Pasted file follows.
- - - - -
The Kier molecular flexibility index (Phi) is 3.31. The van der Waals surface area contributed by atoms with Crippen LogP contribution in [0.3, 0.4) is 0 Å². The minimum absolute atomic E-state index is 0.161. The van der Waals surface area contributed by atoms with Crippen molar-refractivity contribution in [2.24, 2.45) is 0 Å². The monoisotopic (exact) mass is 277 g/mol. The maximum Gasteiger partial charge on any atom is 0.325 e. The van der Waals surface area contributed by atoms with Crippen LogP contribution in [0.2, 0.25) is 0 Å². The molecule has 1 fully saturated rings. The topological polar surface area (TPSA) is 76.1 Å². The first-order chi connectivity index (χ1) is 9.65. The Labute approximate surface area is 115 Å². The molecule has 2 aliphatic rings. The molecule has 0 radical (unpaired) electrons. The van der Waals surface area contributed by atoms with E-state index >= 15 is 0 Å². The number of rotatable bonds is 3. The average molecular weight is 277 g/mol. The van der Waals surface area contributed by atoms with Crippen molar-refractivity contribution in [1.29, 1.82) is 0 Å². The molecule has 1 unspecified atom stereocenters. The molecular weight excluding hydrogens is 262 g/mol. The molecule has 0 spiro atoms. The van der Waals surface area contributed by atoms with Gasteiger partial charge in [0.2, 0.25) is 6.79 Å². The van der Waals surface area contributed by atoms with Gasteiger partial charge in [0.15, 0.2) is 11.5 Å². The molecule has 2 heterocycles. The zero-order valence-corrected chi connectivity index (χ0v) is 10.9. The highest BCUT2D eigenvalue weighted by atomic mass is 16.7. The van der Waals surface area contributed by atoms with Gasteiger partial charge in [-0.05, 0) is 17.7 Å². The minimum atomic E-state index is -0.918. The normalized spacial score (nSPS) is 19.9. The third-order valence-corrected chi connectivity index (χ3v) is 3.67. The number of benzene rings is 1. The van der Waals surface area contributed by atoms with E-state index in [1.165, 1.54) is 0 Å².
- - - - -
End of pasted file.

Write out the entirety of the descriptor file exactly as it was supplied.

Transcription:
The Kier molecular flexibility index (Phi) is 3.31. The van der Waals surface area contributed by atoms with Crippen LogP contribution in [0.3, 0.4) is 0 Å². The minimum absolute atomic E-state index is 0.161. The van der Waals surface area contributed by atoms with Crippen molar-refractivity contribution in [2.24, 2.45) is 0 Å². The monoisotopic (exact) mass is 277 g/mol. The maximum Gasteiger partial charge on any atom is 0.325 e. The van der Waals surface area contributed by atoms with Crippen LogP contribution in [0.2, 0.25) is 0 Å². The molecule has 1 fully saturated rings. The topological polar surface area (TPSA) is 76.1 Å². The first-order chi connectivity index (χ1) is 9.65. The Labute approximate surface area is 115 Å². The molecule has 2 aliphatic rings. The molecule has 0 radical (unpaired) electrons. The van der Waals surface area contributed by atoms with E-state index >= 15 is 0 Å². The number of rotatable bonds is 3. The average molecular weight is 277 g/mol. The van der Waals surface area contributed by atoms with Crippen molar-refractivity contribution in [1.29, 1.82) is 0 Å². The molecule has 1 unspecified atom stereocenters. The molecular weight excluding hydrogens is 262 g/mol. The molecule has 0 spiro atoms. The van der Waals surface area contributed by atoms with Gasteiger partial charge in [0.2, 0.25) is 6.79 Å². The van der Waals surface area contributed by atoms with Gasteiger partial charge in [0.15, 0.2) is 11.5 Å². The molecule has 2 heterocycles. The zero-order valence-corrected chi connectivity index (χ0v) is 10.9. The highest BCUT2D eigenvalue weighted by atomic mass is 16.7. The van der Waals surface area contributed by atoms with Gasteiger partial charge in [-0.05, 0) is 17.7 Å². The minimum atomic E-state index is -0.918. The normalized spacial score (nSPS) is 19.9. The third-order valence-corrected chi connectivity index (χ3v) is 3.67. The number of benzene rings is 1. The van der Waals surface area contributed by atoms with E-state index in [1.165, 1.54) is 0 Å².